This article was first written in 2015 and we’re re-publishing it now to show how little has changed in the intervening years
When you watch Ozil week in, week out, it’s easy to appreciate his ability and his intrinsic value to this Arsenal team, but our number eleven has found it difficult to convince those outside of Arsenal of his talents. The question is why?
2. Mesut’s style
As well as eschewing the limelight in favour of making the right decision, he also focusses on doing the simple things perfectly rather than trying the spectacular. Of course, he shows us in glimpses exactly what he is capable of, with tricks to rival the best of them, but he only uses them when he is pinned in a corner and has no alternative.
Instead, whether it is a pass or a touch, Ozil delivers each stroke of the football with exquisite accuracy.
Against moany Pardew’s men, he completed 98% of his passes, with over three-quarters of those being in the final third. If we look at the opening goal, there is a beautiful moment of contrast between Alexis’ uncontrolled one-two with a Palace defender, and Ozil’s pin-point cross which lands in the perfect area for Giroud to strike it first time.
There is a place for both these approaches, but Ozil’s is that bit more understated and garners less attention as a result.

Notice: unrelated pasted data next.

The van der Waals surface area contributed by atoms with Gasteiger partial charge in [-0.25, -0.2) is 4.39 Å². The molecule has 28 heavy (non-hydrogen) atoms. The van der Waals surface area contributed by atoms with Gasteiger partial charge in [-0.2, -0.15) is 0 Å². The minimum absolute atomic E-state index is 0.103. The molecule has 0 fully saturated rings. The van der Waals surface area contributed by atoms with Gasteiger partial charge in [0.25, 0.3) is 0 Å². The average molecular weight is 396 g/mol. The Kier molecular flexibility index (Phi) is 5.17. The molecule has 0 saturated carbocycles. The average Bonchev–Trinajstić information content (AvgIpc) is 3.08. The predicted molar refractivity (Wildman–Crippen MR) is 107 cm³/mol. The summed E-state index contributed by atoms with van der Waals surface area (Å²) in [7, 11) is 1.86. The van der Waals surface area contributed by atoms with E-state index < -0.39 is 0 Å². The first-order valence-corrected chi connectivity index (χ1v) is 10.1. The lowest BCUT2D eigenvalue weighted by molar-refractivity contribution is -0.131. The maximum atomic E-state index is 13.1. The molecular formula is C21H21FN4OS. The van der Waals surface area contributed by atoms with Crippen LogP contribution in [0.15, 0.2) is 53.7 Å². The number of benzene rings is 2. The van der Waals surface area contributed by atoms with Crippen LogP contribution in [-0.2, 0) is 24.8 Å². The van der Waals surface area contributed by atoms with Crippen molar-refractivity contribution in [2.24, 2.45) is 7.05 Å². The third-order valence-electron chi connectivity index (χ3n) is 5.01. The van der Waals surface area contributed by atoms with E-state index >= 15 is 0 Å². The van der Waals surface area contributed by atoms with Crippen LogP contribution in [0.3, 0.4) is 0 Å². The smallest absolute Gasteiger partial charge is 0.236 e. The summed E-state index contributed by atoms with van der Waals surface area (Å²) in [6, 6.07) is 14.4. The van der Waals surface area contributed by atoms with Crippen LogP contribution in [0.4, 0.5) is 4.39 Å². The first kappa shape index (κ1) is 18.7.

It is the same when we are defending. Mesut’s style is to focus on the team position rather than his individual situation. It’s hard to think of an occasion when Ozil would chase down the keeper as he attempts a clearance unless the team are in a position to back him off, again a stark contrast to the likes of Alexis and Giroud. It’s ultimately that most German of traits – his efficiency – which sees Ozil focus on the benefits of each action and only do that closing down if it will have a chance of success.
If you watch him defending, it comes back to that mix of efficiency and selflessness – rarely will you see him making a tackle of any kind, let alone the brutal type idolised by the English media, but instead he will block passing lanes and effectively control the direction of play even when the opposition have the ball, by forcing them to pass in a particular direction. It’s no mean feat to direct the way your opponent plays.
This strategy often leads to Arsenal pushing teams back into awkward situations and allowing another of his teammates to make the tackle or interception that turns the ball over again. It’s not something you see in statistics, as he’s rarely the one to perform the action that does eventually win the ball back, but he is instrumental in causing it, the director general.